But this record was the motherload for aspiring harp players. And if you felt the least bit insecure about your playing when you dropped the needle on this one, you’d surely toss your harmonicas out for good after hearing Walter’s unbeatable tone and technique.
Walter’s powerful instrumentals ("Juke," "Off the Wall," "Roller Coaster") seemed to openly mock his competitors — a useless exercise when you consider he really didn’t have any peers. And his stuff sounds just as fresh and vital today as it did when he first shook up the blues world back in the 1950s.
He saved some of his best riffs for tunes he recorded with Muddy Waters, and my favorite is his solo on Muddy’s "I Just Want To Make Love To You." I'm amazed he pulled this one off — it’s so outside and alien, light years ahead of what anyone was putting down in Chicago at the time. Maybe there’s a reason he named one of his instrumentals Flying Saucer… On Muddy's tune, it sounds like he beamed himself into the studio, straight from the spaceship.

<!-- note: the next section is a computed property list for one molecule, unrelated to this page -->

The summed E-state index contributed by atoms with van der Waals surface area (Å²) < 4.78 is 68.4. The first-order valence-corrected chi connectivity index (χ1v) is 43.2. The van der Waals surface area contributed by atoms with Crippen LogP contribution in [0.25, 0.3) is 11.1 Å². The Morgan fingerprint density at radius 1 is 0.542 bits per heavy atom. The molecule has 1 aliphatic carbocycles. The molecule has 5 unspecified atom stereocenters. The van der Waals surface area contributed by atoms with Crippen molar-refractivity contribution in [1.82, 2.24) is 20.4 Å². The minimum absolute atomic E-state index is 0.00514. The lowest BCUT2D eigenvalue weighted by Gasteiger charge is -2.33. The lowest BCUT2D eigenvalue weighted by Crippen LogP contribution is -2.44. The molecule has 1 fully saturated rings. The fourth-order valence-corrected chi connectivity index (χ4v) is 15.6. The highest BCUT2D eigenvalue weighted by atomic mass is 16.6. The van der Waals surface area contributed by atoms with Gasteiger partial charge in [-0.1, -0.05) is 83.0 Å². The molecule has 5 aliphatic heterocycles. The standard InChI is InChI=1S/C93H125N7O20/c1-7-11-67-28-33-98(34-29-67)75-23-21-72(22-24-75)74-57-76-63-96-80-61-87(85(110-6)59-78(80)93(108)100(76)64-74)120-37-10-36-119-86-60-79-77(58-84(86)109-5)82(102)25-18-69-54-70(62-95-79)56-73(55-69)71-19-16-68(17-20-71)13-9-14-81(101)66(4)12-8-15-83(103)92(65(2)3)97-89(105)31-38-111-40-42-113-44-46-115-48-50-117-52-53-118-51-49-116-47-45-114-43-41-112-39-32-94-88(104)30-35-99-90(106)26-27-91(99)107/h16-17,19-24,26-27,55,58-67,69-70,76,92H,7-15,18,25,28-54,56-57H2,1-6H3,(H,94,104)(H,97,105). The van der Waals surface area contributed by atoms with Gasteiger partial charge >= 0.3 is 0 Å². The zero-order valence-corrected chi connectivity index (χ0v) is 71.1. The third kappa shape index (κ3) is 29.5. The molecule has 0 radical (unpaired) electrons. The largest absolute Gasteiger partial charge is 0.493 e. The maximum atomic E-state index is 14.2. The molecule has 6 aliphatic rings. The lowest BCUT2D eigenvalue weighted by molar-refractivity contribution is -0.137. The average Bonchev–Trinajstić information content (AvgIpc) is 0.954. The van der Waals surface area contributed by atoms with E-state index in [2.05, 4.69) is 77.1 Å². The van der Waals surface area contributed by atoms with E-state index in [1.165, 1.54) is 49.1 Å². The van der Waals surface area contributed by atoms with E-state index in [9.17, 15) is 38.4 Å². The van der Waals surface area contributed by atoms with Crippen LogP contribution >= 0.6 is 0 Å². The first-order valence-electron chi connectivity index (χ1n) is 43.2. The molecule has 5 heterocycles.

Walter’s own singles became jukebox standards — both the instrumental "Juke" and the hugely popular "My Babe" hit number one on the nation’s R&B charts. And he soon eclipsed Muddy as the most popular artist on the Chess Record label. In the book, harp player Billy Boy Arnold tops the blues academics in describing Walter’s appeal: “…a girl told me once that ‘Little Walter sound like a hipped-up Muddy Waters,’ meaning the same music, just hipped up some — and she described it right. He was just wailing, he was a swinger; a lot of beautiful solos.”
Of course, fame can be fleeting, and Walter soon was standing in the shadows of the new rock ‘n roll artists who were taking over the Chess studios — especially Chuck Berry and Bo Diddley… although “The Bo” (as he liked to call himself) and Walter had great respect for one another and even recorded the classic "Diddley Daddy" together.